Pedestal Syndrome

*** I wrote this piece about a year and a half ago as part of my Master Coach Training. Recently I felt compelled to send it to a couple of friends. And, when I reread it I thought, “What was the big deal about this?” rather than cringing like every other time I’d read it. So I figured it was time to pull the trigger.

And, if you’re wondering about “Kate” — we’re cool.****

I wanted her to like me, really like me—Sally-Fields-at-the-Oscars like me. I hired Kate to mentor me. She had everything I wanted as a coach; a booming practice, supreme confidence, and mad coaching Kung Fu.

My new coaching gig was by far the most challenging thing I’d ever done. I was spending a lot of time curled up in a ball under my desk–I’m not being figurative. If Kate liked me and told me I was a good coach, preferably repeatedly and effusively, that would mean I was indeed worthy. I began a campaign of attention-grabbing that made Britney Spears’ head shaving incident look mildly needy by comparison.

I was in the grip of Pedestal Syndrome again, the phenomenon of glomming onto someone you admire and dysfunctionally hero-worshipping them. If you’ve ever put someone on a pedestal, chances are you’re already cringing in memory of your clingy behavior and cringe-worthy antics.

I was acting like a lovestruck 12-year-old. I would send Kate emails and immediately overanalyze everything I said. The grown up equivalent of “Does she like me?” and “OMG I’m so lame!!!” Truth be told, I was not acting very grown up. And, like any obsessive 12-year-old, these questions would keep me up at night, my mood soaring or plummeting with every response—or non-response.

You know you’ve got a case of Pedestal Syndrome when you spend an inordinate amount of time thinking about your object of worship and more importantly, what they think of you.

You may find yourself:
– Working overly hard to be funny and charming.
– Oversharing intimate or shocking details of your life.
– Obsessing over the meaning of their every move.
– Making their actions about you.
– Analyzing everything you say.

If this sounds a little creepy and stalkerish, you’re right. That’s the irony, the whole idea of putting someone on a pedestal is to get them to like and approve of you, but by doing it, you become less likable.

I was looking for approval and confidence in the wrong place. I didn’t believe I had these qualities so I desperately wanted someone else to tell me I did. But, when you’re looking for approval from someone else, they could back up a truck filled with approval and dump it on you and it would never be enough.

Approval is an inside job.

Until you believe you are worthy, no amount of external approval will do.

Recovering from Pedestal Syndrome isn’t about knocking your object of worship off the pedestal, but about raising yourself up and standing tall as an equal.

Here’s how to raise yourself up and make that pedestal disappear.

1. Spot It, You’ve Got It
Usually “Spot It, You’ve Got It” is used to explain the idea that what we find annoying in others is what we don’t like in ourselves. But it’s also true for positive qualities. If you are hero-worshipping, realize that you are drawn to those qualities because they are innately present in you. The reason I was drawn to Kate is because I’m a strong, confident, highly insightful woman who has her own kickass coaching Kung Fu. I was using Kate as a mirror, only I couldn’t see my reflection.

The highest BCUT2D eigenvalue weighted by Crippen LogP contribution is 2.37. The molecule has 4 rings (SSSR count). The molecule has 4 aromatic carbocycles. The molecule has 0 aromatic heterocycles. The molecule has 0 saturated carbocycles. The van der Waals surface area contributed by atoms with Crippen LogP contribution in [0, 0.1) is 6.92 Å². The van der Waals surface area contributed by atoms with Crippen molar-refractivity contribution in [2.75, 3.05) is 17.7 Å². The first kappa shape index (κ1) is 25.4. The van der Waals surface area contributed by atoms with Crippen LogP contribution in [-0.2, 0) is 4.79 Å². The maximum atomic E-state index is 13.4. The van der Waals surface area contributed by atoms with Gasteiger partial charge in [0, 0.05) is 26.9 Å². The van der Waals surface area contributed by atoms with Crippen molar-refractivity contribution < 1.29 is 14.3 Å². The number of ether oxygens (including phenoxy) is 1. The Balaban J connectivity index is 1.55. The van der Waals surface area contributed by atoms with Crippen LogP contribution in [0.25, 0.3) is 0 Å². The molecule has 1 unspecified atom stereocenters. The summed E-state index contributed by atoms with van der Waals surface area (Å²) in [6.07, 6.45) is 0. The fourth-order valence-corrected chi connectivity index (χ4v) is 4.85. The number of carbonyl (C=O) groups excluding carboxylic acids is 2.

Cultivate belief in yourself. Instead of focusing on how great your object of worship is, start finding evidence that you already have the qualities you are waiting for the object of your adulation to bestow upon you.

2. Mind Your Own Biz
When I was focused on Kate, I was in her business. I raised myself up when I started minding my own business.

When you mind your own business, you are focused on what you can control. For me this meant continually bringing my straying mind back to me. Getting back to my business meant creating my own opportunities, seeing and congratulating myself for my own wins and focusing on my healthy and supportive non-Pedestal relationships.

3. Gain Perspective
Putting someone on a pedestal blinds you from seeing who they really are. All you can see is your story about them through the filter of your own skewed perception.

When I removed the filter of making everything she did about me, I could see that she had a full life and other things to think about. She was not interested in coddling my emotional needs. She was very aware that I had put her on a pedestal and was not playing my game. My ego put me at the center of her universe when I was actually a small satellite.

Gain perspective by starting to see that your object of worship’s behavior might not be about you. Might they be human too? Might they have their own insecurities and problems? Might they be focused on something besides you? Is it possible they’re intimidated by YOU? These kinds of questions are the beginning of the shift.

You rise up as an equal when you:
– Understand that you put this person on a pedestal because you’ve spotted qualities in them that you already possess.
– Stay focused on your own business and start actively finding evidence for your own worth.
– Gain perspective by seeing your object of worship as a flawed human being, just like the rest of us.

Stand up within yourself, give yourself all the approval and attention you’ve been waiting for someone else to hand you. You will see the world with clearer eyes. You may not decide to continue your relationship with your former object of worship, but if you do, the relationship will be right-sized—eye-to-eye, human-to-human, heart-to-heart. Equal.